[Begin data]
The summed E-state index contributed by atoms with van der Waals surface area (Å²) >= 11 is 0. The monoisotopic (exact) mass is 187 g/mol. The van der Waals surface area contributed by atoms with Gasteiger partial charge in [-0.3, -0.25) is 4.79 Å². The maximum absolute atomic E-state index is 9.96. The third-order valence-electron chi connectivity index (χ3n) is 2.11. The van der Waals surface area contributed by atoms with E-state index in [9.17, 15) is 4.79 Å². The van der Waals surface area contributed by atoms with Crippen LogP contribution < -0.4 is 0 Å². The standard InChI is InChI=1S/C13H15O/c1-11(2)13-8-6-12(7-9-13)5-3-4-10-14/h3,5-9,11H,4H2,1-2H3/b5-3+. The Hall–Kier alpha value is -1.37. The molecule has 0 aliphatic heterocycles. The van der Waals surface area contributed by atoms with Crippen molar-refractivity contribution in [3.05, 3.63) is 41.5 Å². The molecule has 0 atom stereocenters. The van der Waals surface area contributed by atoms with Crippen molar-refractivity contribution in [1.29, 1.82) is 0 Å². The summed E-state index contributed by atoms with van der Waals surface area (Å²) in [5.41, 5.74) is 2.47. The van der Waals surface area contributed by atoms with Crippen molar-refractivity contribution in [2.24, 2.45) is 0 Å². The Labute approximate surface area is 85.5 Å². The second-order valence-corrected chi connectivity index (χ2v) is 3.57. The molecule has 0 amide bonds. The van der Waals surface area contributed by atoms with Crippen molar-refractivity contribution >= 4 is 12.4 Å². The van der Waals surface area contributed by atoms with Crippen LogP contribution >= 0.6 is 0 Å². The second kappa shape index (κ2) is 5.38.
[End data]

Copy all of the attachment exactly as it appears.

The summed E-state index contributed by atoms with van der Waals surface area (Å²) >= 11 is 0. The monoisotopic (exact) mass is 187 g/mol. The van der Waals surface area contributed by atoms with Gasteiger partial charge in [-0.3, -0.25) is 4.79 Å². The maximum absolute atomic E-state index is 9.96. The third-order valence-electron chi connectivity index (χ3n) is 2.11. The van der Waals surface area contributed by atoms with E-state index in [9.17, 15) is 4.79 Å². The van der Waals surface area contributed by atoms with Crippen LogP contribution < -0.4 is 0 Å². The standard InChI is InChI=1S/C13H15O/c1-11(2)13-8-6-12(7-9-13)5-3-4-10-14/h3,5-9,11H,4H2,1-2H3/b5-3+. The Hall–Kier alpha value is -1.37. The molecule has 0 aliphatic heterocycles. The van der Waals surface area contributed by atoms with Crippen molar-refractivity contribution in [3.05, 3.63) is 41.5 Å². The molecule has 0 atom stereocenters. The van der Waals surface area contributed by atoms with Crippen molar-refractivity contribution in [1.29, 1.82) is 0 Å². The summed E-state index contributed by atoms with van der Waals surface area (Å²) in [5.41, 5.74) is 2.47. The van der Waals surface area contributed by atoms with Crippen molar-refractivity contribution in [2.24, 2.45) is 0 Å². The Labute approximate surface area is 85.5 Å². The second-order valence-corrected chi connectivity index (χ2v) is 3.57. The molecule has 0 amide bonds. The van der Waals surface area contributed by atoms with Crippen molar-refractivity contribution >= 4 is 12.4 Å². The van der Waals surface area contributed by atoms with Crippen LogP contribution >= 0.6 is 0 Å². The second kappa shape index (κ2) is 5.38.